Sahaja meditation is a long-term commitment. You get much more from it than the average stress relief meditation out there, especially in the area of spirituality and personality improvement. As you begin your journey of meditation with Sahaja, you’re most likely looking for ways to settle down quickly and get to the important first milestone – the deep meditation experience.
But there are ways to accelerate your progress towards deeper experiences. One particular character trait stands out for having the maximum impact on your meditation.
Humility – the essential trait for a meditator
Human beings are incredibly complex creations of nature and some of the aspects that make us so are their heart, mind, and brain amongst many others. This is what differentiates us from other living beings on this planet.
When we humble down and use that as the central trait and attitude towards our meditation, several important things happen to these complexities within us.
First and foremost, humbling down paves the way for reduction of the ego within us, the root cause of the majority of the world’s problems. More specifically, prior to starting our journey of meditation and Self-Realization, the balloons of the ego and superego are literally blocking the pathways for the Kundalini energy to move past the Agnya chakra, the 6th energy center and for Self-Realization to occur. When we humble down, we pave the way for our Kundalini energy to do its work.
Second, when the Kundalini energy crosses this center and moves further up, it brings in the state of Thoughtless Awareness, which helps us rise beyond the myths and misconceptions of our mind. Our brain gets enlightened and nourished by the all-pervading universal energy.
Third, when we become humble, it automatically incites compassion in our heart because our attention turns a lot more towards others and the world around us, rather than being focused on ourselves.
Fourth, our indulgences reduce drastically when we become humble. We feel that we don’t need so many of the things we’re chasing in our lives and contentment begins to set in.
Fifth, when our indulgences and needs reduce along with our ego, we begin to develop a sense of child-like innocence within us and this begins to strengthen the first energy center. The chakra is the foundational platform for any chakra based meditation practice.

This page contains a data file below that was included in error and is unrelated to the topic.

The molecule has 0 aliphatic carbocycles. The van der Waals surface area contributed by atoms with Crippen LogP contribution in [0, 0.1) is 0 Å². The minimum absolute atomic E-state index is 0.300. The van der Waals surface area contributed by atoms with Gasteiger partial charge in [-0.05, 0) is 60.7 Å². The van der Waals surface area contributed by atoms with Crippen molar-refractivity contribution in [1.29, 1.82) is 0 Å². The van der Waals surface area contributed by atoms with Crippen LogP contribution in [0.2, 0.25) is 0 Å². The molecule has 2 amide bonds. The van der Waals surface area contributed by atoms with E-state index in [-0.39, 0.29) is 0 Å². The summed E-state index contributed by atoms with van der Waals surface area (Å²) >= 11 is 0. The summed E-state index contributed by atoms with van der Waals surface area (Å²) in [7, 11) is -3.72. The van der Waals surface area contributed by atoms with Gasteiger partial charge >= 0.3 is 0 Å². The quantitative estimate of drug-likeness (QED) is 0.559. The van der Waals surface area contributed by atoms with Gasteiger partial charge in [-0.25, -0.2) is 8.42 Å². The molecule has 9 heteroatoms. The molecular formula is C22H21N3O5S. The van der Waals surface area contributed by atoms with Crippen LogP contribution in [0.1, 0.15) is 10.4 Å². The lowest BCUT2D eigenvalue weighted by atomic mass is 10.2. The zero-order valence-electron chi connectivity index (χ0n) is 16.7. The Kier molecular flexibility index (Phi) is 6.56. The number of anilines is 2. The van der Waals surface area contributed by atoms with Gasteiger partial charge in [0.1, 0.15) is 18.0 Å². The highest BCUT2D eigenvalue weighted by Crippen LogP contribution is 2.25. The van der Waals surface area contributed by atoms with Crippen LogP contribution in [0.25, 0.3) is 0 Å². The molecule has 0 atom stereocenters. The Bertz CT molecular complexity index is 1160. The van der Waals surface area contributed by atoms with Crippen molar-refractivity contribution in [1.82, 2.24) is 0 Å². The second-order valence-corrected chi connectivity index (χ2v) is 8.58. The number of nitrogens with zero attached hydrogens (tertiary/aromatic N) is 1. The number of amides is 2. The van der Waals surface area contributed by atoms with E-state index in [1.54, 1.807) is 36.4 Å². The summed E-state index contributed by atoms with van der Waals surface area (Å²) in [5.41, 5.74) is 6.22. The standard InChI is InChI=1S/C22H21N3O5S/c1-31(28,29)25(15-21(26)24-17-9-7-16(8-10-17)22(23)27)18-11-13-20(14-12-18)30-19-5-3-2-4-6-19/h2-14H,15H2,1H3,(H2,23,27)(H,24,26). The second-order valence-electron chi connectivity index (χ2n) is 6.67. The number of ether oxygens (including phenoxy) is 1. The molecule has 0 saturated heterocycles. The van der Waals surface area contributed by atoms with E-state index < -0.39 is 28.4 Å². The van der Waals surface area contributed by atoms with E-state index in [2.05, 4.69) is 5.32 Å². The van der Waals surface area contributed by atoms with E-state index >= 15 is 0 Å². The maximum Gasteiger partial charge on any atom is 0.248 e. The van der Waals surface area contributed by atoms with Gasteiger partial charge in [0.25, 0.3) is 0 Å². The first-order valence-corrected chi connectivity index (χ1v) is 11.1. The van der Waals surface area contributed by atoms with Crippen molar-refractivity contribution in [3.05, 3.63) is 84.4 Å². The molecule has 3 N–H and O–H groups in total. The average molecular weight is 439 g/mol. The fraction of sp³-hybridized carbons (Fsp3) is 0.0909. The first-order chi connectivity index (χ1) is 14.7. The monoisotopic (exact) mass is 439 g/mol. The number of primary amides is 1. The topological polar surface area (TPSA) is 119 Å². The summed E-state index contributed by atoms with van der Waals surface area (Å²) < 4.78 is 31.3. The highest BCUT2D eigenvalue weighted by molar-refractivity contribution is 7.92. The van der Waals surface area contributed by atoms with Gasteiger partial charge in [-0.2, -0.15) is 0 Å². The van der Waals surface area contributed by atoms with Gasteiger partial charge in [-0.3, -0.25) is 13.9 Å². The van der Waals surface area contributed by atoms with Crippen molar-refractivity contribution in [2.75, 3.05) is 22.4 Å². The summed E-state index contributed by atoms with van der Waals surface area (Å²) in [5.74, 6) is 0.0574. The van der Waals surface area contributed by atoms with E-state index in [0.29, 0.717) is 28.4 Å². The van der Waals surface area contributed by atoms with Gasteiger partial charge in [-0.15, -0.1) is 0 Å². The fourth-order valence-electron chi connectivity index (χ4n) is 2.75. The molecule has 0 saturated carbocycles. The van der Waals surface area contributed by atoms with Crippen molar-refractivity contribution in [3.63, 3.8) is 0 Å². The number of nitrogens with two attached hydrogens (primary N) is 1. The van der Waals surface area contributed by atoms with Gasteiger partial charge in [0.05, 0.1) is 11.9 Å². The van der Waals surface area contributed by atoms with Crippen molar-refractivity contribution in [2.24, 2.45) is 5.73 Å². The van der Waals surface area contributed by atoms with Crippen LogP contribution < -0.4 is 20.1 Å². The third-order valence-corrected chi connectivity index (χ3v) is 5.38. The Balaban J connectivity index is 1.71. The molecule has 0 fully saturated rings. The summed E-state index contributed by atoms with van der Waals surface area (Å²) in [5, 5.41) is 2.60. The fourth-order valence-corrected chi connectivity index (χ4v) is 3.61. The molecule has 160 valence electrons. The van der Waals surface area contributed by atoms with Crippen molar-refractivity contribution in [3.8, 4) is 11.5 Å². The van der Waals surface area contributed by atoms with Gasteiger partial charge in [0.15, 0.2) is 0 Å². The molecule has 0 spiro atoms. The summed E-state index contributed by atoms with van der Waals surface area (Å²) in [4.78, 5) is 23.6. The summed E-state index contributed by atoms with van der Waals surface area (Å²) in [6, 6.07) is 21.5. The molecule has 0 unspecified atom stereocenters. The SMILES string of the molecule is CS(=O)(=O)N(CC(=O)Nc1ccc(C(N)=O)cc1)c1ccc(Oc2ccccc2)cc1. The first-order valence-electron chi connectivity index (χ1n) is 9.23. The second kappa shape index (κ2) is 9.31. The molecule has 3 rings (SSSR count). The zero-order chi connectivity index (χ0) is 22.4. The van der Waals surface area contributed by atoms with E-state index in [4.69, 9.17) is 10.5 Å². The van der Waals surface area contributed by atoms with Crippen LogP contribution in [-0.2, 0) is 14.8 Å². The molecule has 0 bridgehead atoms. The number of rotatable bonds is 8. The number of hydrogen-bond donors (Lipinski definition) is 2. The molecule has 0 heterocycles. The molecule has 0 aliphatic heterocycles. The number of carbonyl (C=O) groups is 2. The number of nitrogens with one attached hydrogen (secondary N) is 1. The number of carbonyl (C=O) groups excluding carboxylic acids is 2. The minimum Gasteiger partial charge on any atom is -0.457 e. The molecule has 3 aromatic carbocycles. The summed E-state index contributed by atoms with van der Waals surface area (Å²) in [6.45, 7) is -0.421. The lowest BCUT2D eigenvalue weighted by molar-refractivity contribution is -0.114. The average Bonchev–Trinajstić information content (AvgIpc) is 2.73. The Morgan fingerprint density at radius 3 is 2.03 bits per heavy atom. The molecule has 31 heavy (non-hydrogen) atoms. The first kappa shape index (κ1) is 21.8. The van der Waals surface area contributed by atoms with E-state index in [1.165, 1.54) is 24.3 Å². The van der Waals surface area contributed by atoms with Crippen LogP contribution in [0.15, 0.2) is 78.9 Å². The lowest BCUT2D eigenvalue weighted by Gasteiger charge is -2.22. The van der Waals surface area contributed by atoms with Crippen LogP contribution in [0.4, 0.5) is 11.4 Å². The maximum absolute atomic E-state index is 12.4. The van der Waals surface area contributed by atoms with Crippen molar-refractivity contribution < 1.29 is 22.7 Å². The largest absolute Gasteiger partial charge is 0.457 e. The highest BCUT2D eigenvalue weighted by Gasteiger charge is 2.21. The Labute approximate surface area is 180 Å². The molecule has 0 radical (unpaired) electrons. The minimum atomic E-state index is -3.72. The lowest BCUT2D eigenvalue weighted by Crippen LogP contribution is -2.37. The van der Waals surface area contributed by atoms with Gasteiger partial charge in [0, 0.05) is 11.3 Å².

Sixth and most important, when we humble down, we’re able to allow the energy within and the all-pervading power to do their work and help us, rather than struggling to solve everything ourselves.
None of the above is a mere theory, every experienced Sahaja practitioner will tell you that when things start going wrong or getting difficult, the first thing they do is sit and try to develop and increase their humility.
Practical ways to increase humility inside us
I once attended a conference and almost fell off my chair laughing when a speaker said “I am the embodiment of humility”. It’s always hard to change ourselves to become humble, more than we already are, but we can certainly use some simple methods.
The realization that we’re a small part of the great force and power of nature and need to be one with it, is the first step. When you approach Sahaja meditation, it’s not another cognitive exercise or stress relief technique, it’s about realizing that you have discovered your deepest inner self that is extremely powerful. This supersedes anything else we have in our lives including all our achievements or priorities. Being aware of this reality is essential for us to become humble.
Preparing ourselves for meditation
When we sit for meditation, it’s important to give time before and after to settle down. Typically, we raise our energy and prepare ourselves to get into the state. This has to be done not as a technique, but in full earnest and paying complete attention. Think of this to be as important as getting through the doorway to heaven, because that’s what it literally is. We get connected to the Collective Unconscious when we meditate, so it is, in fact, accessing the heavens. A lot of people, new and experienced practitioners alike, forget this fact and merely go through the routine of raising their energy and preparing themselves as a ritual or technique. This can cause us to miss establishing the most important trait – humility.